Rajeev Motwani in 2006
|Died||June 5, 2009 (aged 47)|
|Asha Jadeja Motwani|
|Fields||theoretical computer science|
computational drug design
|Thesis||Probabilistic Analysis of Matching and network flow Algorithms (1988)|
|Doctoral advisor||Richard M. Karp|
Rajeev Motwani (Hindi: ?; March 26, 1962 - June 5, 2009) was a professor of Computer Science at Stanford University whose research focused on theoretical computer science. He was an early advisor and supporter of companies including Google and PayPal, and a special advisor to Sequoia Capital. He was a winner of the Gödel Prize in 2001.
Rajeev Motwani was born in Jammu and grew up in New Delhi. His father was in the Indian Army. He had two brothers. As a child, inspired by luminaries like Gauss, he wanted to become a mathematician. Motwani went to St Columba's School, New Delhi. He completed his B.Tech in Computer Science from the Indian Institute of Technology Kanpur in 1983 and got his Ph.D. in Computer Science from the University of California, Berkeley in 1988 under the supervision of Richard M. Karp.
Motwani joined Stanford soon after U.C. Berkeley. He founded the Mining Data at Stanford project (MIDAS), an umbrella organization for several groups looking into new and innovative data management concepts. His research included data privacy, web search, robotics, and computational drug design. He is also one of the originators of the Locality-sensitive hashing algorithm.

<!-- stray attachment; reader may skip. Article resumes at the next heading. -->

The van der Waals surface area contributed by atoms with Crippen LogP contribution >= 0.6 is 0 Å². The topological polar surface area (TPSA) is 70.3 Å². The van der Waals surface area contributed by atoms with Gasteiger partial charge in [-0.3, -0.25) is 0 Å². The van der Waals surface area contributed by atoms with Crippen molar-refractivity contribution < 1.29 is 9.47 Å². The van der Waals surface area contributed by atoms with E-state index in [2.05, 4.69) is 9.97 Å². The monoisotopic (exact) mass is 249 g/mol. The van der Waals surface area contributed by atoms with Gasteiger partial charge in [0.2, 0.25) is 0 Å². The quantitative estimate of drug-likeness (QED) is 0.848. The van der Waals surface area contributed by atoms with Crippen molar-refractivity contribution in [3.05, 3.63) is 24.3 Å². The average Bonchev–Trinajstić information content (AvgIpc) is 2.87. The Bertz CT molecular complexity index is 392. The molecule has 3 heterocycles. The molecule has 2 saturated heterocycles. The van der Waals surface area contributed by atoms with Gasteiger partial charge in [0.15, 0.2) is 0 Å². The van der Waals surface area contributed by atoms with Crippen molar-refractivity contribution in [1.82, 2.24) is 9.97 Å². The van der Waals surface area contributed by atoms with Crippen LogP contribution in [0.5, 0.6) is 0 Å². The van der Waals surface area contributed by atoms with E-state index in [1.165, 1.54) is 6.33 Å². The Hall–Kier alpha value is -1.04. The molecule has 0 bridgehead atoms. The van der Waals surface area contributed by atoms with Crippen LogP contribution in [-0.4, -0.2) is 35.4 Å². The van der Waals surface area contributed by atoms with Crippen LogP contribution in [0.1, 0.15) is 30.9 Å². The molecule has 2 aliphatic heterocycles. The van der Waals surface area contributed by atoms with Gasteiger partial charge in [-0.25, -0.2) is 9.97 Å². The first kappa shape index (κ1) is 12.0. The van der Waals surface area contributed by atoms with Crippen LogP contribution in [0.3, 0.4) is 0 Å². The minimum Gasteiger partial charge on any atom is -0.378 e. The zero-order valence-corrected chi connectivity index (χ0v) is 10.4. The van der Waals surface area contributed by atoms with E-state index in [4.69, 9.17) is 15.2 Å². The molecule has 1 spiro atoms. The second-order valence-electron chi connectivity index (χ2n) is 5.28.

Motwani was one of the co-authors (with Larry Page and Sergey Brin, and Terry Winograd) of an influential early paper on the PageRank algorithm. He also co-authored another seminal search paper What Can You Do With A Web In Your Pocket with those same authors. PageRank was the basis for search techniques of Google (founded by Page and Brin), and Motwani advised or taught many of Google's developers and researchers, including the first employee, Craig Silverstein.
He was an author of two widely used theoretical computer science textbooks: Randomized Algorithms with Prabhakar Raghavan and Introduction to Automata Theory, Languages, and Computation with John Hopcroft and Jeffrey Ullman.
He was an avid angel investor and helped fund a number of startups to emerge from Stanford. He sat on boards including Google, Kaboodle, Mimosa Systems (acquired by Iron Mountain Incorporated), Adchemy, Baynote, Vuclip, NeoPath Networks (acquired by Cisco Systems in 2007), Tapulous and Stanford Student Enterprises. He was active in the Business Association of Stanford Entrepreneurial Students (BASES).
He served on the editorial boards of SIAM Journal on Computing, Journal of Computer and System Sciences, ACM Transactions on Knowledge Discovery from Data, and IEEE Transactions on Knowledge and Data Engineering.
Motwani was found dead in his pool in the backyard of his Atherton home on June 5, 2009. The San Mateo County coroner, Robert Foucrault, ruled the death an accidental drowning. Toxicology tests showed that Motwani's blood alcohol content was 0.26 percent. He could not swim, but was planning on taking lessons, according to his friends.